De Novo       Recurrent
                                       N(%)          N(%)

Total cases                            352           765
Demographics
Race/ethnicity (*)
White                                  297 (84)      638 (83)
Nonwhite                                38 (11)       79 (10)
Unknown                                 17 (5)        48 (6)
Female                                 352 (100)     765 (100)
Age on index date
21-54 years                            113 (32)      238 (31)
55-69 years                            126 (36)      267 (35)
70+ years                              113 (32)      260 (34)
<65 years                              214 (61)      421 (55)
Mean age at index (SD)                  61.6 (13.5)   62.5 (14.7)
Income (census block level based)
<$40,000                                22 (6)        79 (10)
$40,000-$60,000                        125 (36)      252 (33)
$60,000+                               205 (58)      434 (57)
Health Caxe System (HCS)
HCS#1                                  134 (38)      282 (37)
HCS #2                                 110 (31)      231 (30)
HCS #3                                 108 (31)      252 (33)
Clinical characteristics
Diagnosis index year
2000-2003                               93 (26)      109 (14)
2004-2006                               84 (24)      183 (24)
2007-2009                               94 (27)      234 (31)
2010-2012                               81 (23)      239 (31)
Stage ([dagger])
I                                        0 (0)       200 (26)
II                                       0 (0)       348 (46)
III                                      0 (0)       217 (28)
IV                                     352 (100)       0 (0)
Comorbidities
0                                      246 (70)      554 (72)
1                                       64 (18)      134 (18)
2+                                      42 (12)       77 (10)
Recurrence within 12 months of               -       136 (18)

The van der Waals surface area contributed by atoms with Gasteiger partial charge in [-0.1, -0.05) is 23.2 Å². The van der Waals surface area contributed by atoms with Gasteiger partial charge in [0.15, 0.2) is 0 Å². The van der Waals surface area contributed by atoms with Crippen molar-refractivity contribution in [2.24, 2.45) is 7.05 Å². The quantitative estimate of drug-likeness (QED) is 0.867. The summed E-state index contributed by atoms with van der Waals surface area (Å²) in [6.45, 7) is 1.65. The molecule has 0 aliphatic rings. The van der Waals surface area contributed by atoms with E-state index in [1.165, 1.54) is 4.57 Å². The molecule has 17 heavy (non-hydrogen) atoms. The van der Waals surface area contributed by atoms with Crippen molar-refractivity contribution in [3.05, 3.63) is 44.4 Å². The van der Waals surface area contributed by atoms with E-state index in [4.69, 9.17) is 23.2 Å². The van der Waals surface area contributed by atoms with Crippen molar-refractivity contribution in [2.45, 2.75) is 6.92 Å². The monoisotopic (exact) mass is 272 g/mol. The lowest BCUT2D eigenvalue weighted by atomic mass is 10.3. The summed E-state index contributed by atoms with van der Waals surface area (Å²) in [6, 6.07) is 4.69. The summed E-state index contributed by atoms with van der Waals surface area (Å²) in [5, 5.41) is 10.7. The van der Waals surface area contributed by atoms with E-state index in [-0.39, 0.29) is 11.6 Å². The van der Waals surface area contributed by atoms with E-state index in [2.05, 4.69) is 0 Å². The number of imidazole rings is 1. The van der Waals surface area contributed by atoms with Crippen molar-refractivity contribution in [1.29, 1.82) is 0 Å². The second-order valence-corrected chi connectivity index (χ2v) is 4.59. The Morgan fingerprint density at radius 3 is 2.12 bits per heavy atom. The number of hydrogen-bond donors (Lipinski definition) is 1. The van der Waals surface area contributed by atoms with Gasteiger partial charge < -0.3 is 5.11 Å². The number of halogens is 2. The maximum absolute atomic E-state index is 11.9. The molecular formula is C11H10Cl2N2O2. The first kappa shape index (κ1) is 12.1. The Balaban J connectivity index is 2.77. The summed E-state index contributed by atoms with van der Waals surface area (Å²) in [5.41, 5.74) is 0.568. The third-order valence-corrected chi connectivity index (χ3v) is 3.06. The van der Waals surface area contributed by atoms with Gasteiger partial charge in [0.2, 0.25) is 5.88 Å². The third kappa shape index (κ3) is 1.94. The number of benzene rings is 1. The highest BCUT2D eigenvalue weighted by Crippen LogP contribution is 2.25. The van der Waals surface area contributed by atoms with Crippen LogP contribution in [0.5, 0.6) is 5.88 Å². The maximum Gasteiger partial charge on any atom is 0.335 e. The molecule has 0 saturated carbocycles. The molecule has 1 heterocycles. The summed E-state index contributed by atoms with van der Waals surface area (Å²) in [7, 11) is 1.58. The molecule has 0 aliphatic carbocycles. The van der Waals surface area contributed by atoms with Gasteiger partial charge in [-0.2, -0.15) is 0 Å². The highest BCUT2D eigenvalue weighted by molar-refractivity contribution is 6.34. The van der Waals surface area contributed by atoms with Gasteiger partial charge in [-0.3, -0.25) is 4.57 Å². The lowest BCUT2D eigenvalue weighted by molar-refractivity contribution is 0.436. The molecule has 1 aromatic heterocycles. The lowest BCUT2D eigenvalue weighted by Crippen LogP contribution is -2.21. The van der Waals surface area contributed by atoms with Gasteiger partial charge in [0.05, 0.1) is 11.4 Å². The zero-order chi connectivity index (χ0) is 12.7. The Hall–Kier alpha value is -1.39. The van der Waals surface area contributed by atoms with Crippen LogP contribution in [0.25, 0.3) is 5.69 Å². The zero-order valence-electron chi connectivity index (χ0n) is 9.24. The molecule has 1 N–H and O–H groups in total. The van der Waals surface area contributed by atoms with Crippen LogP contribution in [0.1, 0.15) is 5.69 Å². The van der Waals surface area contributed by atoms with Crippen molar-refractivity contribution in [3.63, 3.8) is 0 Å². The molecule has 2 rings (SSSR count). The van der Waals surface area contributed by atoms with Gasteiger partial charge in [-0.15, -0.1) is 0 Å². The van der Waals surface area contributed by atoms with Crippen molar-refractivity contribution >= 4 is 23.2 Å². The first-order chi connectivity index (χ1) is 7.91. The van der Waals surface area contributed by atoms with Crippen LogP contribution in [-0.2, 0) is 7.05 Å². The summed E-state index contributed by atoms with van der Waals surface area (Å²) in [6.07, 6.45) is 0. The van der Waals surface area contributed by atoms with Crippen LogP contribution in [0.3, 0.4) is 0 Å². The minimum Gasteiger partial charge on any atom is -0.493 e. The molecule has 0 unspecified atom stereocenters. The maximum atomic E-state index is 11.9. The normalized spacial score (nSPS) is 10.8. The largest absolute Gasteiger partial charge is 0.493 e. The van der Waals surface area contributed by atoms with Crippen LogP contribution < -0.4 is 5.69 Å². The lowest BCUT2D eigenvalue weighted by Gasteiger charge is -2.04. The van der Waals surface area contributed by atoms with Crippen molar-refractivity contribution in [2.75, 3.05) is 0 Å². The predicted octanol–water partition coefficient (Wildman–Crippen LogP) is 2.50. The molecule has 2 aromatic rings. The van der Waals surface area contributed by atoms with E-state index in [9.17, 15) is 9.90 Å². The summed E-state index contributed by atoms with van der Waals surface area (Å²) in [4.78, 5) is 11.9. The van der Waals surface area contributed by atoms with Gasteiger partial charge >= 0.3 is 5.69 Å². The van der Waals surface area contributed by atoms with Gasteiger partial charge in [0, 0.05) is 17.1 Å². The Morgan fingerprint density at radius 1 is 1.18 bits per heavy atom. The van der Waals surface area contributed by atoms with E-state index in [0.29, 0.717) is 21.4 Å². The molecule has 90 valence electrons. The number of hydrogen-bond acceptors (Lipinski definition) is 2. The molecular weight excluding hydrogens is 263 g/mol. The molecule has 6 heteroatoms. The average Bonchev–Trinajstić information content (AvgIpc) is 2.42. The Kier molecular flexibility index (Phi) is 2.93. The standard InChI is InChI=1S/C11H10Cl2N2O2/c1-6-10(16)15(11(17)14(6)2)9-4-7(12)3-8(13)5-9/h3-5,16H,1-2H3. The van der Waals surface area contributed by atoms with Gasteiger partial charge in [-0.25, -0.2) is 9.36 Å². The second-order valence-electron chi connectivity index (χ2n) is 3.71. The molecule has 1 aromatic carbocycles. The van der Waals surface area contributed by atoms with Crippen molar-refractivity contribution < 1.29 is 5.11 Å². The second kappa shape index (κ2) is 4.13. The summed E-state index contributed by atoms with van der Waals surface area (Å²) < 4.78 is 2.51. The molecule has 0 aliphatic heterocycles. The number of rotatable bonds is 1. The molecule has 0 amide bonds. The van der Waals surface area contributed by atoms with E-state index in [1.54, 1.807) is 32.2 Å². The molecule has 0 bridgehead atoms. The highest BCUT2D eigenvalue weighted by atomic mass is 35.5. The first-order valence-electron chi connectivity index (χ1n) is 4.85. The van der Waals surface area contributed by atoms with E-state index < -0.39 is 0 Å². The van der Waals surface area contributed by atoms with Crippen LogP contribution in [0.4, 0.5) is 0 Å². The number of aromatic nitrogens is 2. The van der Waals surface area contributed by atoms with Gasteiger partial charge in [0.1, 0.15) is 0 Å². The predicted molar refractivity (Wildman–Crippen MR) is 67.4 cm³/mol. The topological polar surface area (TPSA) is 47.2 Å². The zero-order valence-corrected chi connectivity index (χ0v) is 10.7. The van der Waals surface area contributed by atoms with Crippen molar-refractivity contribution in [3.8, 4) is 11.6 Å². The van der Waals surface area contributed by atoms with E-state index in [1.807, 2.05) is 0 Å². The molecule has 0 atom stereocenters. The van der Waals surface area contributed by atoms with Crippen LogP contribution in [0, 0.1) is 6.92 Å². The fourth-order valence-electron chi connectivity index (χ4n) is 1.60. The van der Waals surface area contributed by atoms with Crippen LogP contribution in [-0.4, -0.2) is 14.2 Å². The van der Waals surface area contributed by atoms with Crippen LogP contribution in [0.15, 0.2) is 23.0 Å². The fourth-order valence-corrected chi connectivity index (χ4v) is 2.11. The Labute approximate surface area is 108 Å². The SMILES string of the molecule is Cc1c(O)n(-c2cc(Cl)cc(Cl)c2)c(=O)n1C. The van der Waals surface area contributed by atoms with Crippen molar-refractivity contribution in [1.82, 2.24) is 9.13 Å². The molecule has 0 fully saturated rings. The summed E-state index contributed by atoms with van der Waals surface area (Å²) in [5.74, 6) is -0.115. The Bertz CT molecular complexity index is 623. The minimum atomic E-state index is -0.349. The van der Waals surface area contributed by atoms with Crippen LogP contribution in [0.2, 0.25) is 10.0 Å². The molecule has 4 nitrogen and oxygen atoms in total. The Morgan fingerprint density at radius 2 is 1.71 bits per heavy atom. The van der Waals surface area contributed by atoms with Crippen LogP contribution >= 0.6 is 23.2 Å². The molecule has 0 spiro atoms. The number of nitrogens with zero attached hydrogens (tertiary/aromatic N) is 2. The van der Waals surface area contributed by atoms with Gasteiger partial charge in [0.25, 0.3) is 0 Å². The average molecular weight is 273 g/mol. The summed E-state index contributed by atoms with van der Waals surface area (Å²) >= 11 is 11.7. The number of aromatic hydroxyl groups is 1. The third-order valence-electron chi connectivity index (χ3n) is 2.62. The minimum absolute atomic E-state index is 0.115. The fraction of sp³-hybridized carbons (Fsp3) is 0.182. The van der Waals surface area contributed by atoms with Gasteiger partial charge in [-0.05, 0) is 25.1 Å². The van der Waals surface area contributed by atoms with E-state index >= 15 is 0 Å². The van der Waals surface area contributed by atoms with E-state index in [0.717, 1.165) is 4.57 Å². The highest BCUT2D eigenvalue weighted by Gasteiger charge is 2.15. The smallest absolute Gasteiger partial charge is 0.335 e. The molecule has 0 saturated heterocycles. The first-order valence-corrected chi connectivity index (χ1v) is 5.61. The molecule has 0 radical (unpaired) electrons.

definitive therapy ([double dagger])
Death within 12 months post-index       95 (27)      242 (32)
date
Inpatient event within 12 months       186 (53)      319 (42)
post-index date
Chemotherapy within 12 months          240 (68)      529 (69)
post-index date
Chemotherapy at initial diagnosis and   NA           386 (50)
within 12 months post-index
Radiotherapy within 12 months          137 (39)      327 (43)
post-index
Radiotherapy at initial diagnosis and   NA           194 (25)
within 12 months post-index
Hospice within 12 months post-index     22 (6)        92 (12)

                                                Colorectal Cancer
                                                De Novo
                                       p-Value  N(%)

Total cases                                          1,072
Demographics
Race/ethnicity (*)
White                                  .6241       840 (78)
Nonwhite                                           115 (11)
Unknown                                            117 (11)
Female                                 NA          525 (49)
Age on index date
21-54 years                            .8243       244 (23)
55-69 years                                        379 (35)
70+ years                                          449 (42)
<65 years                              .0708       486 (45)
Mean age at index (SD)                 .3240        66.1 (13.6)
Income (census block level based)
<$40,000                               .0821       110 (10)
$40,000-$60,000                                    397 (37)
$60,000+                                           565 (53)
Health Caxe System (HCS)
HCS#1                                  .7544       356 (33)
HCS #2                                             364 (34)
HCS #3                                             352 (33)
Clinical characteristics
Diagnosis index year
2000-2003                              <.0001      341 (32)
2004-2006                                          270 (25)
2007-2009                                          287 (27)
2010-2012                                          174 (16)
Stage ([dagger])
I                                      NA              0(0)
II                                                     0(0)
III                                                    0(0)
IV                                              1,072 (100)
Comorbidities
0                                      .5873       609 (57)
1                                                  231 (21)
2+                                                 232 (22)
Recurrence within 12 months of                           -
definitive therapy ([double dagger])
Death within 12 months post-index      .1161       532 (50)
date
Inpatient event within 12 months       .0005       819 (76)
post-index date
Chemotherapy within 12 months          .7454       704 (66)
post-index date
Chemotherapy at initial diagnosis and  -            NA
within 12 months post-index
Radiotherapy within 12 months          .2282       165 (15)
post-index
Radiotherapy at initial diagnosis and  -            NA
within 12 months post-index
Hospice within 12 months post-index    .0031       134 (13)

                                                     Lung Cancer
                                       Recurrent
                                       N(%)          p-Value

Total cases                            542
Demographics
Race/ethnicity (*)
White                                  434 (80)      .1070
Nonwhite                                66 (12)
Unknown                                 42 (8)
Female                                 248 (46)      .2217